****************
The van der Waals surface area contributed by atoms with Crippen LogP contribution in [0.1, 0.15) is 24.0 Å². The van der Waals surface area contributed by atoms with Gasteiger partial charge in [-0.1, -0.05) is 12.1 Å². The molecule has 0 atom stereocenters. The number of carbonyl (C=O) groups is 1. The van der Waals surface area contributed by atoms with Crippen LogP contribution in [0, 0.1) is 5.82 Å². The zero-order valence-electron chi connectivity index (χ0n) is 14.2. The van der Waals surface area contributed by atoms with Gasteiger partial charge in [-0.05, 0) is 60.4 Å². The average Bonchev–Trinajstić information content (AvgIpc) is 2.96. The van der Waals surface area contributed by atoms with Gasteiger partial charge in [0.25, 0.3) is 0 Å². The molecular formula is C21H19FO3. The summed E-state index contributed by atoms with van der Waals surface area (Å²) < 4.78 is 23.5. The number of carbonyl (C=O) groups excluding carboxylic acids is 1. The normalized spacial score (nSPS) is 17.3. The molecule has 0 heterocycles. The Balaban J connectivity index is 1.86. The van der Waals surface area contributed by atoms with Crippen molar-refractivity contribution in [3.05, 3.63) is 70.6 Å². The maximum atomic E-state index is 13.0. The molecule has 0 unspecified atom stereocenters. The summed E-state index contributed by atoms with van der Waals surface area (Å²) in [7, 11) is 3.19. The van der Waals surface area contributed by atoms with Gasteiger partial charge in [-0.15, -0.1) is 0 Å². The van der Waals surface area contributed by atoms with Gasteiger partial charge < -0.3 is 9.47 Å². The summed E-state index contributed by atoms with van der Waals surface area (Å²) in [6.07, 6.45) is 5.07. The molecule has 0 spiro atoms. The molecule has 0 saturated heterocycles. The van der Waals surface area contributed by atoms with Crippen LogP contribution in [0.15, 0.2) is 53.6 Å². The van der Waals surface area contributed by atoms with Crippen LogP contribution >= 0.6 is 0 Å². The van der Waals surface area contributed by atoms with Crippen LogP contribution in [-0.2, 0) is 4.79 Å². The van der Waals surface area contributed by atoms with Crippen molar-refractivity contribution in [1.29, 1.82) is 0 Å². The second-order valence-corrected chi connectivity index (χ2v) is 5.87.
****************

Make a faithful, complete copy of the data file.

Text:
The van der Waals surface area contributed by atoms with Crippen LogP contribution in [0.1, 0.15) is 24.0 Å². The van der Waals surface area contributed by atoms with Gasteiger partial charge in [-0.1, -0.05) is 12.1 Å². The molecule has 0 atom stereocenters. The number of carbonyl (C=O) groups is 1. The van der Waals surface area contributed by atoms with Crippen LogP contribution in [0, 0.1) is 5.82 Å². The zero-order valence-electron chi connectivity index (χ0n) is 14.2. The van der Waals surface area contributed by atoms with Gasteiger partial charge in [-0.05, 0) is 60.4 Å². The average Bonchev–Trinajstić information content (AvgIpc) is 2.96. The van der Waals surface area contributed by atoms with Gasteiger partial charge in [0.25, 0.3) is 0 Å². The molecular formula is C21H19FO3. The summed E-state index contributed by atoms with van der Waals surface area (Å²) < 4.78 is 23.5. The number of carbonyl (C=O) groups excluding carboxylic acids is 1. The normalized spacial score (nSPS) is 17.3. The molecule has 0 heterocycles. The Balaban J connectivity index is 1.86. The van der Waals surface area contributed by atoms with Crippen molar-refractivity contribution in [3.05, 3.63) is 70.6 Å². The maximum atomic E-state index is 13.0. The molecule has 0 unspecified atom stereocenters. The summed E-state index contributed by atoms with van der Waals surface area (Å²) in [7, 11) is 3.19. The van der Waals surface area contributed by atoms with Gasteiger partial charge in [-0.15, -0.1) is 0 Å². The van der Waals surface area contributed by atoms with Gasteiger partial charge < -0.3 is 9.47 Å². The summed E-state index contributed by atoms with van der Waals surface area (Å²) in [6.07, 6.45) is 5.07. The molecule has 0 spiro atoms. The molecule has 0 saturated heterocycles. The van der Waals surface area contributed by atoms with Crippen LogP contribution in [0.15, 0.2) is 53.6 Å². The van der Waals surface area contributed by atoms with Crippen LogP contribution >= 0.6 is 0 Å². The van der Waals surface area contributed by atoms with Crippen LogP contribution in [-0.2, 0) is 4.79 Å². The van der Waals surface area contributed by atoms with Crippen molar-refractivity contribution in [1.29, 1.82) is 0 Å². The second-order valence-corrected chi connectivity index (χ2v) is 5.87.